Impact and Crashworthiness Laboratory. Department of Mechanical Engineering, Massachusetts Institute of Technology (MIT), Cambridge MA, USADepartment of Mechanical and Process Engineering, Swiss Federal Institute of Technology (ETH), Zurich, Switzerland
M B Gorji;D Mohr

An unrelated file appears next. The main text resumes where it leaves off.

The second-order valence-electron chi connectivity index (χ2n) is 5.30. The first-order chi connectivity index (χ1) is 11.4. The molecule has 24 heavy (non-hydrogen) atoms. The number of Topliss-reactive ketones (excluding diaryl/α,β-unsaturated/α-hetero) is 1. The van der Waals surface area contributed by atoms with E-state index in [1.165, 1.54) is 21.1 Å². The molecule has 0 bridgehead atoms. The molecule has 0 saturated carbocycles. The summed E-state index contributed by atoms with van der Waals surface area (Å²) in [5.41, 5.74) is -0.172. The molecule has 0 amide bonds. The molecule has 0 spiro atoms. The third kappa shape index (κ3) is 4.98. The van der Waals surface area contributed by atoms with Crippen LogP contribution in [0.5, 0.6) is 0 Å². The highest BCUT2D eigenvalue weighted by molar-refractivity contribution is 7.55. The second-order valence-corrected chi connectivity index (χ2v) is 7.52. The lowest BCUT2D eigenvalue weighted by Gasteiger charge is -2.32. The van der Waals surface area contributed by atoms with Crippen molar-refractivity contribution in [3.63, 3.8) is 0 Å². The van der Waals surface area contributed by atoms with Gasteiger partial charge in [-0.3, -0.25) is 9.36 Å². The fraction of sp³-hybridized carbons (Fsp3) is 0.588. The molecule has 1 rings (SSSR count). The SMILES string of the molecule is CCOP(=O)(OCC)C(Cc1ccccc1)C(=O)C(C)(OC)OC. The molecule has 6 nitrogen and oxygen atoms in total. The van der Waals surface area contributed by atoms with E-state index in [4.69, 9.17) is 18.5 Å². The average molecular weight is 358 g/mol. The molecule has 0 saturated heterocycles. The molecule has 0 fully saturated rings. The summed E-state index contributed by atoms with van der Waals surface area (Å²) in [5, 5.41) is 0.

The proper numerical treatment of strain and stress distributions are an indispensable prerequisite of predicting the fracture initiation in deep drawing operations. The formability of sheet metal is generally limited by the so-called Forming Limit Curve (FLC) that is broadly accepted in forming community. However, fracture actually occurs at higher strains than the membrane instability predicted by the FLC. In the present paper, the results of the well-known Nakazima experiments (which are traditionally used to determine a FLC) are explored beyond the necking limit to determine the multi-axial fracture response. Indeed, the strains at the fracture initiation have been determined using a hybrid experimental-numerical approach, i.e. through the numerical simulation of each experiment. To increase the robustness of the hybrid experimental-numerical technique, we also measured the post-mortem thickness of all failed specimens. Moreover, in view of characterizing the local plasticity, the non-quadratic full stress constitutive model along a recently Hosford-Coulomb fracture criterion are employed. The candidate tests to determine the fracture parameters are the Nakazima test and a special configuration of the cup drawing test, which fails under the out-of-plane shear loading range. The obtained complex constitute model are then applied to predict the fracture in a new designed triangle shape part for deep drawing. This complex new triangular deep drawing shape is fabricated to validate the constitutive model and predict a crack initiation.